Business Globalization has made the world smaller to reach anyone, larger in being able to sell to anyone, and more competitive as global companies reach every shore. But increased competition and push to constantly increase market shares have led to an erosion in good ethical practices. The fresh news of behemoths like Amazon and Google...
Globalization has made the world smaller to reach anyone, larger in being able to sell to anyone, and more competitive as global companies reach every shore. But increased competition and push to constantly increase market shares have led to an erosion in good ethical practices.
Also Read: [Freedom with Discipline](https://sehgalnotes.com/blogs/freedom-with-discipline)
The fresh news of behemoths like Amazon and Google facing probes over concerns of fake five-star reviews may seem like just another storm in a teacup, but I believe this is cause for concern for many of us.
Because “Trust” is the backbone of any business. If trust is broken, a business cannot survive. Any intelligent business owner knows this.
The legacy of business and trust is established under the aegis of principles and values. Principles are the objective reality, that transcends our society, beliefs, and culture. Values are subjective and can be influenced.
Finding a balance between the unchanging principles and malleable values is what defines:
Business is a profession of managing or supervising the production and sale of goods and services. The process involves many branches such as management consultancy, marketing consultancy, retailing, etc.; all of which have one thing in common – they are driven by ethics.
Ethics (a blend of principles and values) guide our behavior. And be it on an individual level or in business; and it is behavior that shapes the destiny.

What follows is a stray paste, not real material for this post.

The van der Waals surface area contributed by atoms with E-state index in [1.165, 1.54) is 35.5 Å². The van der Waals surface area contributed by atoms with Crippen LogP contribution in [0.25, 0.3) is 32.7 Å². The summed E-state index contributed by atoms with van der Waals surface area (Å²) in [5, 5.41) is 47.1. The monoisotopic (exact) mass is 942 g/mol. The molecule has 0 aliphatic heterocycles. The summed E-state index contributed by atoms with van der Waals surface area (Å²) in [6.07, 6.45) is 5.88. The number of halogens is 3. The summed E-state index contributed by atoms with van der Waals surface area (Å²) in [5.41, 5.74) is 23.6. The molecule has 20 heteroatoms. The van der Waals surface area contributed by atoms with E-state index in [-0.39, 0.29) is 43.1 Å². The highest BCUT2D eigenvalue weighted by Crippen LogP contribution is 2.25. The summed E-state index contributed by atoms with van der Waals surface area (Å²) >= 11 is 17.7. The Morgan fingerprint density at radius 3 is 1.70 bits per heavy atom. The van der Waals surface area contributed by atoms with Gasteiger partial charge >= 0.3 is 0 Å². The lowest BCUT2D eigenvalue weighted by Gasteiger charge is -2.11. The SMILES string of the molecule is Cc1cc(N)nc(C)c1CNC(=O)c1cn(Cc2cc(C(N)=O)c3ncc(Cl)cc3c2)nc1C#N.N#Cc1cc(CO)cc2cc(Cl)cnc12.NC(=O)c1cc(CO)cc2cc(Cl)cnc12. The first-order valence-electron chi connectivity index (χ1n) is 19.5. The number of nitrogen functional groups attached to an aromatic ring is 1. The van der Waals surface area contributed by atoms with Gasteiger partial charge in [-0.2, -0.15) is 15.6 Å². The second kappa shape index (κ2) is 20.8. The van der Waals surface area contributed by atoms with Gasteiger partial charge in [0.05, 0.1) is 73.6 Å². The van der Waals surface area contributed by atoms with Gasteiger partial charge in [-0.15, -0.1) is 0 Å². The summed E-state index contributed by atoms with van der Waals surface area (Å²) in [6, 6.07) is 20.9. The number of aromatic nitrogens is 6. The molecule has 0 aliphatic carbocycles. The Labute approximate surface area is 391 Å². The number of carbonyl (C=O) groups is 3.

The city of Moscow in Russia is blanketed by thick layers of snow in the winter, including the building of ‘Center for Business Ethics & Compliance.’
Most people working in this building dreaded coming and leaving the office in their cars, as doing so means they have to clean their parking spaces to be able to get their cars out. There was a young boy who used to clean parking spots for a small company, but as a gesture of goodwill, he used to clean a few extra parking places, including an elderly man’s parking spot.
One day this young man received an interview call from the Center. As he was getting inside the elevator to reach his destination, he spilled some of his coffee on his shirt and tie. The young man panicked.
Fortunately, he had company in the elevator. The same old man. He offered the young guy his shirt and tie. So as the elevator opened, the young man was wearing a shirt and tie, and our old man was seen wearing a jacket and a T-shirt.
When parting ways, the old man said, “It’s my lucky tie”.
As the young man entered the interview room, the manager conducting the interview said, “That’s a nice tie! Where did you get it?”